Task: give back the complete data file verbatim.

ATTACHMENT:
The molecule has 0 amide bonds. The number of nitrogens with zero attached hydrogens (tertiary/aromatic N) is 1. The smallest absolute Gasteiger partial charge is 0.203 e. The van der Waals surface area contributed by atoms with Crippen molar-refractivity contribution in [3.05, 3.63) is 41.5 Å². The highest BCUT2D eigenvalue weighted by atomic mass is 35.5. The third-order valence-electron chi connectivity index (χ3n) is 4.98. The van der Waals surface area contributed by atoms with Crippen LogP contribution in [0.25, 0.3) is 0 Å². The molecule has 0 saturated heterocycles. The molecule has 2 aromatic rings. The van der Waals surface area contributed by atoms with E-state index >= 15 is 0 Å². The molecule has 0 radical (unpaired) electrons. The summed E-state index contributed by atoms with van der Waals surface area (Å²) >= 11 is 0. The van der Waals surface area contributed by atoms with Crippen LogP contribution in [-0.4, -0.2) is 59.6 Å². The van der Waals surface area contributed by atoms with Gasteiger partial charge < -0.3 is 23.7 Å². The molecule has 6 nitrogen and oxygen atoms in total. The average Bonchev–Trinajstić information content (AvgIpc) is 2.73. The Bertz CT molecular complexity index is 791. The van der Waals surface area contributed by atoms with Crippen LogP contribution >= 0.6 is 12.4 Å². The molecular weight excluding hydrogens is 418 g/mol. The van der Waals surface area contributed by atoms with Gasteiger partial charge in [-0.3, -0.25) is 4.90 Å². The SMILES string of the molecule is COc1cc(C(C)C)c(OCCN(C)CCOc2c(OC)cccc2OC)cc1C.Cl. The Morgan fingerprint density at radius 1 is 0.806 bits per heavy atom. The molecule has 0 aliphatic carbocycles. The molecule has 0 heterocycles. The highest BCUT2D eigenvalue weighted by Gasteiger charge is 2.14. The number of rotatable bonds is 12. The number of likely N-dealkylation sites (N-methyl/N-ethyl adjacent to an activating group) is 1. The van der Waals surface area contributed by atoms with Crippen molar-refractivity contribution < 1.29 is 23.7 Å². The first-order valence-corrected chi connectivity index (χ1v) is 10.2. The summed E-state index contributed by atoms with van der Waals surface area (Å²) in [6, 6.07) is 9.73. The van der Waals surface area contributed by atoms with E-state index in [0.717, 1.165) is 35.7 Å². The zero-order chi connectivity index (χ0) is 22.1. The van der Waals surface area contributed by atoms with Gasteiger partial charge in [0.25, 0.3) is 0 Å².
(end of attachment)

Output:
The molecule has 0 amide bonds. The number of nitrogens with zero attached hydrogens (tertiary/aromatic N) is 1. The smallest absolute Gasteiger partial charge is 0.203 e. The van der Waals surface area contributed by atoms with Crippen molar-refractivity contribution in [3.05, 3.63) is 41.5 Å². The highest BCUT2D eigenvalue weighted by atomic mass is 35.5. The third-order valence-electron chi connectivity index (χ3n) is 4.98. The van der Waals surface area contributed by atoms with Crippen LogP contribution in [0.25, 0.3) is 0 Å². The molecule has 0 saturated heterocycles. The molecule has 2 aromatic rings. The van der Waals surface area contributed by atoms with E-state index >= 15 is 0 Å². The molecule has 0 radical (unpaired) electrons. The summed E-state index contributed by atoms with van der Waals surface area (Å²) >= 11 is 0. The van der Waals surface area contributed by atoms with Crippen LogP contribution in [-0.4, -0.2) is 59.6 Å². The van der Waals surface area contributed by atoms with Gasteiger partial charge < -0.3 is 23.7 Å². The molecule has 6 nitrogen and oxygen atoms in total. The average Bonchev–Trinajstić information content (AvgIpc) is 2.73. The Bertz CT molecular complexity index is 791. The van der Waals surface area contributed by atoms with Crippen LogP contribution >= 0.6 is 12.4 Å². The molecular weight excluding hydrogens is 418 g/mol. The van der Waals surface area contributed by atoms with Gasteiger partial charge in [-0.3, -0.25) is 4.90 Å². The SMILES string of the molecule is COc1cc(C(C)C)c(OCCN(C)CCOc2c(OC)cccc2OC)cc1C.Cl. The Morgan fingerprint density at radius 1 is 0.806 bits per heavy atom. The molecule has 0 aliphatic carbocycles. The molecule has 0 heterocycles. The highest BCUT2D eigenvalue weighted by Gasteiger charge is 2.14. The number of rotatable bonds is 12. The number of likely N-dealkylation sites (N-methyl/N-ethyl adjacent to an activating group) is 1. The van der Waals surface area contributed by atoms with Crippen molar-refractivity contribution < 1.29 is 23.7 Å². The first-order valence-corrected chi connectivity index (χ1v) is 10.2. The summed E-state index contributed by atoms with van der Waals surface area (Å²) in [6, 6.07) is 9.73. The van der Waals surface area contributed by atoms with E-state index in [0.717, 1.165) is 35.7 Å². The zero-order chi connectivity index (χ0) is 22.1. The van der Waals surface area contributed by atoms with Gasteiger partial charge in [0.25, 0.3) is 0 Å².